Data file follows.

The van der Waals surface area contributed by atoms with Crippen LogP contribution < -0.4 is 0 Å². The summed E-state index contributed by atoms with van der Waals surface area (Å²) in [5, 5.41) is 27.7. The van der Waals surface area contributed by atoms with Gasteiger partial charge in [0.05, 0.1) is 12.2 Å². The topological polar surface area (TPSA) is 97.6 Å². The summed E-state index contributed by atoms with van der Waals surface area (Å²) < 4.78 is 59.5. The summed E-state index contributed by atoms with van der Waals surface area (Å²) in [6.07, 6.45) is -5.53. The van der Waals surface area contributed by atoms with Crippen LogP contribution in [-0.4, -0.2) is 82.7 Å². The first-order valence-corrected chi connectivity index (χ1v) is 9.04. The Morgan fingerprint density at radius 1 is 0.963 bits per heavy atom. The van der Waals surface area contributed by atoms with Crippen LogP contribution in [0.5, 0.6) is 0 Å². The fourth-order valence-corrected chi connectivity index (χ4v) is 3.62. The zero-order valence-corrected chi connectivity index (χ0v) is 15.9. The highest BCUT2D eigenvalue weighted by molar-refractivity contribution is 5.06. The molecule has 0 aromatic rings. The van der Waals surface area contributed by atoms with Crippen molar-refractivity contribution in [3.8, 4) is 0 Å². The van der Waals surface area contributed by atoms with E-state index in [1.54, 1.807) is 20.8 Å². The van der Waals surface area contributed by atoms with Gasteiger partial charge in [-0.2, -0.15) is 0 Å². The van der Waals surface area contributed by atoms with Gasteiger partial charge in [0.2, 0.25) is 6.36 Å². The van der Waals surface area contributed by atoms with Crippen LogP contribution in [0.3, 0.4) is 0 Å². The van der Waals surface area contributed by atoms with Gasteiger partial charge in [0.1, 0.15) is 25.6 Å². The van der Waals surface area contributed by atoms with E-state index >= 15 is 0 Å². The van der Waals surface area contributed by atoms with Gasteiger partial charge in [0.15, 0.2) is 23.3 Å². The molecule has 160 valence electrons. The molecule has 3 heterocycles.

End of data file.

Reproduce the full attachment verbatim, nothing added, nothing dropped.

The van der Waals surface area contributed by atoms with Crippen LogP contribution < -0.4 is 0 Å². The summed E-state index contributed by atoms with van der Waals surface area (Å²) in [5, 5.41) is 27.7. The van der Waals surface area contributed by atoms with Gasteiger partial charge in [0.05, 0.1) is 12.2 Å². The topological polar surface area (TPSA) is 97.6 Å². The summed E-state index contributed by atoms with van der Waals surface area (Å²) < 4.78 is 59.5. The summed E-state index contributed by atoms with van der Waals surface area (Å²) in [6.07, 6.45) is -5.53. The van der Waals surface area contributed by atoms with Crippen LogP contribution in [-0.4, -0.2) is 82.7 Å². The first-order valence-corrected chi connectivity index (χ1v) is 9.04. The Morgan fingerprint density at radius 1 is 0.963 bits per heavy atom. The van der Waals surface area contributed by atoms with Crippen LogP contribution in [0.5, 0.6) is 0 Å². The fourth-order valence-corrected chi connectivity index (χ4v) is 3.62. The zero-order valence-corrected chi connectivity index (χ0v) is 15.9. The highest BCUT2D eigenvalue weighted by molar-refractivity contribution is 5.06. The molecule has 0 aromatic rings. The van der Waals surface area contributed by atoms with Crippen molar-refractivity contribution in [3.8, 4) is 0 Å². The van der Waals surface area contributed by atoms with E-state index in [1.54, 1.807) is 20.8 Å². The van der Waals surface area contributed by atoms with Gasteiger partial charge in [-0.2, -0.15) is 0 Å². The van der Waals surface area contributed by atoms with Gasteiger partial charge in [0.2, 0.25) is 6.36 Å². The van der Waals surface area contributed by atoms with Crippen LogP contribution in [0.3, 0.4) is 0 Å². The van der Waals surface area contributed by atoms with Gasteiger partial charge in [0.1, 0.15) is 25.6 Å². The van der Waals surface area contributed by atoms with E-state index >= 15 is 0 Å². The van der Waals surface area contributed by atoms with Gasteiger partial charge in [0.15, 0.2) is 23.3 Å². The molecule has 160 valence electrons. The molecule has 3 heterocycles.